The United Nations World Health Organization (WHO) has declared the Zika virus and associated consequences remain a significant public health challenge requiring intense action, but they no longer represent a Public Health Emergency of International Concern.
The new Zika status now puts it in the class of other dangerous mosquito-borne diseases, like malaria and yellow fever.
The WHO committee stressed the need for continued research into the disease. Zika has been linked to congenital and other neurological disorders, and many aspects are not clearly understood. In October 2015 Brazil reported an association between Zika virus infection and microcephaly – a disorder affecting pregnant women and new born babies.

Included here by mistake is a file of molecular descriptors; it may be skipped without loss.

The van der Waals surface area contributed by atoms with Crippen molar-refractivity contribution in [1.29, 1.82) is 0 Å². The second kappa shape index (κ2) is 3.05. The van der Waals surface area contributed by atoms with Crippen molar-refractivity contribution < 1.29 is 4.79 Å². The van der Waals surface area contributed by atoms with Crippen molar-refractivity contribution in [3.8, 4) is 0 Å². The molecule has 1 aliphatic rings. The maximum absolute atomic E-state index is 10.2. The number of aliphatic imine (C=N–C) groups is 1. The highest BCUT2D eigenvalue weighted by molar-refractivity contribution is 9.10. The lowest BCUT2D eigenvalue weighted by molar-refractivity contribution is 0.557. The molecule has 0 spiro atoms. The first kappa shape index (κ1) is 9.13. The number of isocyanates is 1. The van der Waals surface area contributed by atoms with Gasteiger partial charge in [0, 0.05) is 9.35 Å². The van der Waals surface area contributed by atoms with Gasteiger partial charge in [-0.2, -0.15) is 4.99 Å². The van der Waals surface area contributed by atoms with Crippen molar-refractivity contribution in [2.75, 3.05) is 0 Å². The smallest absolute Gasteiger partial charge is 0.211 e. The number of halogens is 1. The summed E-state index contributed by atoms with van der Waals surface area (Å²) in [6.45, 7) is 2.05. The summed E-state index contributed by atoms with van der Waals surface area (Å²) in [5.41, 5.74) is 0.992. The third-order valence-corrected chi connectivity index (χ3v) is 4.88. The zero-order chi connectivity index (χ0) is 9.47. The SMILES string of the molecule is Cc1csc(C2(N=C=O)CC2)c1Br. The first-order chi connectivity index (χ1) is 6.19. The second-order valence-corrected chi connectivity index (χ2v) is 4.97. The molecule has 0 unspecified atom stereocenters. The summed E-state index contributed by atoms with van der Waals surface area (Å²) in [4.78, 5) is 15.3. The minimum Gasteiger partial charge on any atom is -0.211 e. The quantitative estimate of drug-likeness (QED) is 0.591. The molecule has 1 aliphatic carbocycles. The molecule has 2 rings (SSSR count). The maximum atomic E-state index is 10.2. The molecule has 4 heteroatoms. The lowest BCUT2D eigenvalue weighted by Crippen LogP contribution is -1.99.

Since WHO declared a state of emergency on February 1, Zika has mainly taken centre stage among pregnant women or those wanting to fall pregnant, causing many to defer travel plans to highly affected areas such as Central and South America, some parts of Asia like Singapore and even some US States.
Since 2015, 67 countries and territories reported evidence of vector-borne Zika virus transmission.